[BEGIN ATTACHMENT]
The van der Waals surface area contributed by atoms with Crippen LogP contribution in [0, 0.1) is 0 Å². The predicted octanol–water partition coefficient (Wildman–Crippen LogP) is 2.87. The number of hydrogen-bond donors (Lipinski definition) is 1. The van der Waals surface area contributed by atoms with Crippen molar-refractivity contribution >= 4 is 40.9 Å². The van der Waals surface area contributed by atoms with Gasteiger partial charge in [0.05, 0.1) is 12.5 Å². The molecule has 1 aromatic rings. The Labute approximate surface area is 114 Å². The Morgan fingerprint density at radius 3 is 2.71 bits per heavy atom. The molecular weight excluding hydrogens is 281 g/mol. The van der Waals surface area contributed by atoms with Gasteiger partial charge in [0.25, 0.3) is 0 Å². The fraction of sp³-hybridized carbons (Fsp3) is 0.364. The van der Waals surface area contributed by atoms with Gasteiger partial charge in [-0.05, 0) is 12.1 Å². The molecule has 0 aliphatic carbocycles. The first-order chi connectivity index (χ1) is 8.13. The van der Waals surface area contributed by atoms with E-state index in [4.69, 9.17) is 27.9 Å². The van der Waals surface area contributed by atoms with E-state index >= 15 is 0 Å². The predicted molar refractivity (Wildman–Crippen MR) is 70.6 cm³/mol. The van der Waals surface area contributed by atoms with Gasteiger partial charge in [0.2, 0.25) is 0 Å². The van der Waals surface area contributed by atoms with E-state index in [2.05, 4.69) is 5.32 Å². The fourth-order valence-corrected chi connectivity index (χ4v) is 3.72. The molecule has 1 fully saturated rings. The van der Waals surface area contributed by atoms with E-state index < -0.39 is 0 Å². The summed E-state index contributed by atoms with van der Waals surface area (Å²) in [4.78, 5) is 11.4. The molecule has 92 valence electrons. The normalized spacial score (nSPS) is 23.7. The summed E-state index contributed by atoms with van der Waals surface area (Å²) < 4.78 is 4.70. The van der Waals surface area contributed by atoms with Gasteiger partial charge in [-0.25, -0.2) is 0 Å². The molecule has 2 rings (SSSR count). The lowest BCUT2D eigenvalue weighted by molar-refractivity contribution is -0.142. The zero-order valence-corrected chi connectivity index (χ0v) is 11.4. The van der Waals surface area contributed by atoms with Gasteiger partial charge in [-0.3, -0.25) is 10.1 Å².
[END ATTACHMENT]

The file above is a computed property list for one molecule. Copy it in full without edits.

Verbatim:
The van der Waals surface area contributed by atoms with Crippen LogP contribution in [0, 0.1) is 0 Å². The predicted octanol–water partition coefficient (Wildman–Crippen LogP) is 2.87. The number of hydrogen-bond donors (Lipinski definition) is 1. The van der Waals surface area contributed by atoms with Crippen molar-refractivity contribution >= 4 is 40.9 Å². The van der Waals surface area contributed by atoms with Gasteiger partial charge in [0.05, 0.1) is 12.5 Å². The molecule has 1 aromatic rings. The Labute approximate surface area is 114 Å². The Morgan fingerprint density at radius 3 is 2.71 bits per heavy atom. The molecular weight excluding hydrogens is 281 g/mol. The van der Waals surface area contributed by atoms with Gasteiger partial charge in [0.25, 0.3) is 0 Å². The fraction of sp³-hybridized carbons (Fsp3) is 0.364. The van der Waals surface area contributed by atoms with Gasteiger partial charge in [-0.05, 0) is 12.1 Å². The molecule has 0 aliphatic carbocycles. The first-order chi connectivity index (χ1) is 8.13. The van der Waals surface area contributed by atoms with E-state index in [4.69, 9.17) is 27.9 Å². The van der Waals surface area contributed by atoms with E-state index >= 15 is 0 Å². The predicted molar refractivity (Wildman–Crippen MR) is 70.6 cm³/mol. The van der Waals surface area contributed by atoms with Gasteiger partial charge in [0.2, 0.25) is 0 Å². The van der Waals surface area contributed by atoms with E-state index in [2.05, 4.69) is 5.32 Å². The fourth-order valence-corrected chi connectivity index (χ4v) is 3.72. The molecule has 1 fully saturated rings. The van der Waals surface area contributed by atoms with E-state index < -0.39 is 0 Å². The summed E-state index contributed by atoms with van der Waals surface area (Å²) in [4.78, 5) is 11.4. The molecule has 92 valence electrons. The normalized spacial score (nSPS) is 23.7. The summed E-state index contributed by atoms with van der Waals surface area (Å²) < 4.78 is 4.70. The van der Waals surface area contributed by atoms with Gasteiger partial charge in [-0.25, -0.2) is 0 Å². The molecule has 2 rings (SSSR count). The lowest BCUT2D eigenvalue weighted by molar-refractivity contribution is -0.142. The zero-order valence-corrected chi connectivity index (χ0v) is 11.4. The van der Waals surface area contributed by atoms with Gasteiger partial charge in [-0.3, -0.25) is 10.1 Å².